This paper investigates the inter-provincial labour mobility behaviour of immigrants relative to that of native-born Canadians. Foreign-born Canadians differ a great deal from their domestically-born counterparts. The foreign-born population is geographically concentrated in a few provinces and a few big cities. As a whole, they are older, better educated, more likely to be married, and more likely to have dependent children and bigger households. They are less active in participating in full-time education and training. They fare relatively better in the labour market. As a result, a higher proportion of them receive social security benefits that are directly tied to the presence of dependent children or age such as family allowance benefits and pension income, but a lower proportion receive benefits that are related to labour market performance such as employment insurance benefits and social assistance benefits.

    As a whole, immigrants are relatively less mobile inter-provincially. This is true both nationally and across almost every province. Among those who move to other provinces, destinations for foreign-born migrants are highly geographically concentrated. Most of them make their new homes in Alberta, Ontario and British Columbia. A significantly lower proportion of them relocate to other provinces for economic considerations but a much higher proportion move to go to school or after retirement. Earnings return to their inter-provincial migration is significantly more substantial. This is the result of both wage increase and more hours of work after migration.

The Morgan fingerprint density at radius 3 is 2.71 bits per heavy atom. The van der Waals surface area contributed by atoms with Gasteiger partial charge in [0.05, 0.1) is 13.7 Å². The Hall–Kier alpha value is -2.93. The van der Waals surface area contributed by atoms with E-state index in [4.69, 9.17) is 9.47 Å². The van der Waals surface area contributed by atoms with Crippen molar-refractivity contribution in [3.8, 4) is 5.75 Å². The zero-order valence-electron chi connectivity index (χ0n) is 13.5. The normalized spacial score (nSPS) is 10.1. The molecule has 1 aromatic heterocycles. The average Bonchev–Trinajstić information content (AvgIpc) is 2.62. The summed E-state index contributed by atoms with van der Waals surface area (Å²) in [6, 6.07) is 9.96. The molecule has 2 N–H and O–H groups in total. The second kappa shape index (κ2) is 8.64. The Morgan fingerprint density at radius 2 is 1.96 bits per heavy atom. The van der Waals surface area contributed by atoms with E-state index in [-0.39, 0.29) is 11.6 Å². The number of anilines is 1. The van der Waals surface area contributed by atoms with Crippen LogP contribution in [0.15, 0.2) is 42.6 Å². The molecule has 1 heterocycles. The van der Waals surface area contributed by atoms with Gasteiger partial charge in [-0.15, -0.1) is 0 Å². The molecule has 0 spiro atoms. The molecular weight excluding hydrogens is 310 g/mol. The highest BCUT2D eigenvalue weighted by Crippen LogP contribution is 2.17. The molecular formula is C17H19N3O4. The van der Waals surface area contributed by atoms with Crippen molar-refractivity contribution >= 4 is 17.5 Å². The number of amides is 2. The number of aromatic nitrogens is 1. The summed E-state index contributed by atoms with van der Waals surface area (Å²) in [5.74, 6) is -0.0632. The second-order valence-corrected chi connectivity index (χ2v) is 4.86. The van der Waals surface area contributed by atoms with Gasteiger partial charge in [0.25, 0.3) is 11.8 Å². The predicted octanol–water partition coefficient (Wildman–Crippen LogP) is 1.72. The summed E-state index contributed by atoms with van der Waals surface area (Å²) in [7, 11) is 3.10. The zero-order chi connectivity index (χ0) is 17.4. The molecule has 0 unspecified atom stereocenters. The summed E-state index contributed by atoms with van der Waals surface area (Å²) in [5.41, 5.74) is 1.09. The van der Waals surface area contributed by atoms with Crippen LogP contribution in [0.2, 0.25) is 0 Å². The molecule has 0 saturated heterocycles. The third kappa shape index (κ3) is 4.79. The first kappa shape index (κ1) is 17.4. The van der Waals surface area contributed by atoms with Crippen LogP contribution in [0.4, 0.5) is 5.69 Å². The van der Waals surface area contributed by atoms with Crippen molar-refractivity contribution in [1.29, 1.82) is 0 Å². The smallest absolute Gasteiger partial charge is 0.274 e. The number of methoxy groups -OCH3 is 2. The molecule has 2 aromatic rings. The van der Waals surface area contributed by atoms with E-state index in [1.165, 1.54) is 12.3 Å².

Multi-variate regression results show that there are no statistically significant structural differences in the determinants of inter-provincial migration decisions between comparable foreign- and native-born Canadians. The probability of moving to other provinces, for immigrants as well as for domestically-born Canadians, is higher if earnings potentials elsewhere are relatively higher, lower if it is relatively harder to find employment elsewhere, higher among better educated workers, lower among French-speaking Canadians, lower among union members, and decreases with age, family size and job tenure. None of the proxies for government's labour market interventions significantly affect the decision to move inter-provincially. The lower mobility rates among the foreign-born are fully attributable to distributional and compositional differences between the immigrant and non-immigrant populations.

    These findings have a direct policy implication on immigration selection. To encourage population and labour force growth in economically less prosperous provinces, it appears appropriate and effective to amend the current immigration selection and approval system, considering intended destinations as an additional factor and awarding additional points to applicants who choose designated provinces.

    Release date: 1998-09-23